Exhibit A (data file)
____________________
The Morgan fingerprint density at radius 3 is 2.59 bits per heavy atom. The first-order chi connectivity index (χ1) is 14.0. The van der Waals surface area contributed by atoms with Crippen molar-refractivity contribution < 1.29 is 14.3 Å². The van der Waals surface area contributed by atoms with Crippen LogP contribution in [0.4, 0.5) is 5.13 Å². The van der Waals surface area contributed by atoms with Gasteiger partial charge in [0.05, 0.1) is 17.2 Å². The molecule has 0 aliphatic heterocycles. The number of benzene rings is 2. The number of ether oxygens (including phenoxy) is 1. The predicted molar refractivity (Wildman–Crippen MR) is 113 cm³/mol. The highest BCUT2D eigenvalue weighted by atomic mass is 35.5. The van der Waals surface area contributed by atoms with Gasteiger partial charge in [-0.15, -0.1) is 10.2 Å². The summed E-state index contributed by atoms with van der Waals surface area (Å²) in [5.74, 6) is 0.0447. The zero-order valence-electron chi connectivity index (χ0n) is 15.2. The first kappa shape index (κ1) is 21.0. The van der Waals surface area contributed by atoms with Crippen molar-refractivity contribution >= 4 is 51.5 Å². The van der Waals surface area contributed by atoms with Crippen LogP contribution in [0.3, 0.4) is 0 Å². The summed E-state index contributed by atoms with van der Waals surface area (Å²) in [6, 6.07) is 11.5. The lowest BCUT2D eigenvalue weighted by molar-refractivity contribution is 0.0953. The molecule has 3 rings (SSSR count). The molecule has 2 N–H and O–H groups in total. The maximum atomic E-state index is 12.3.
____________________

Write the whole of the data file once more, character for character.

The Morgan fingerprint density at radius 3 is 2.59 bits per heavy atom. The first-order chi connectivity index (χ1) is 14.0. The van der Waals surface area contributed by atoms with Crippen molar-refractivity contribution < 1.29 is 14.3 Å². The van der Waals surface area contributed by atoms with Crippen LogP contribution in [0.4, 0.5) is 5.13 Å². The van der Waals surface area contributed by atoms with Gasteiger partial charge in [0.05, 0.1) is 17.2 Å². The molecule has 0 aliphatic heterocycles. The number of benzene rings is 2. The number of ether oxygens (including phenoxy) is 1. The predicted molar refractivity (Wildman–Crippen MR) is 113 cm³/mol. The highest BCUT2D eigenvalue weighted by atomic mass is 35.5. The van der Waals surface area contributed by atoms with Gasteiger partial charge in [-0.15, -0.1) is 10.2 Å². The summed E-state index contributed by atoms with van der Waals surface area (Å²) in [5.74, 6) is 0.0447. The zero-order valence-electron chi connectivity index (χ0n) is 15.2. The first kappa shape index (κ1) is 21.0. The van der Waals surface area contributed by atoms with Crippen molar-refractivity contribution >= 4 is 51.5 Å². The van der Waals surface area contributed by atoms with Crippen LogP contribution in [0.3, 0.4) is 0 Å². The summed E-state index contributed by atoms with van der Waals surface area (Å²) in [6, 6.07) is 11.5. The lowest BCUT2D eigenvalue weighted by molar-refractivity contribution is 0.0953. The molecule has 3 rings (SSSR count). The molecule has 2 N–H and O–H groups in total. The maximum atomic E-state index is 12.3.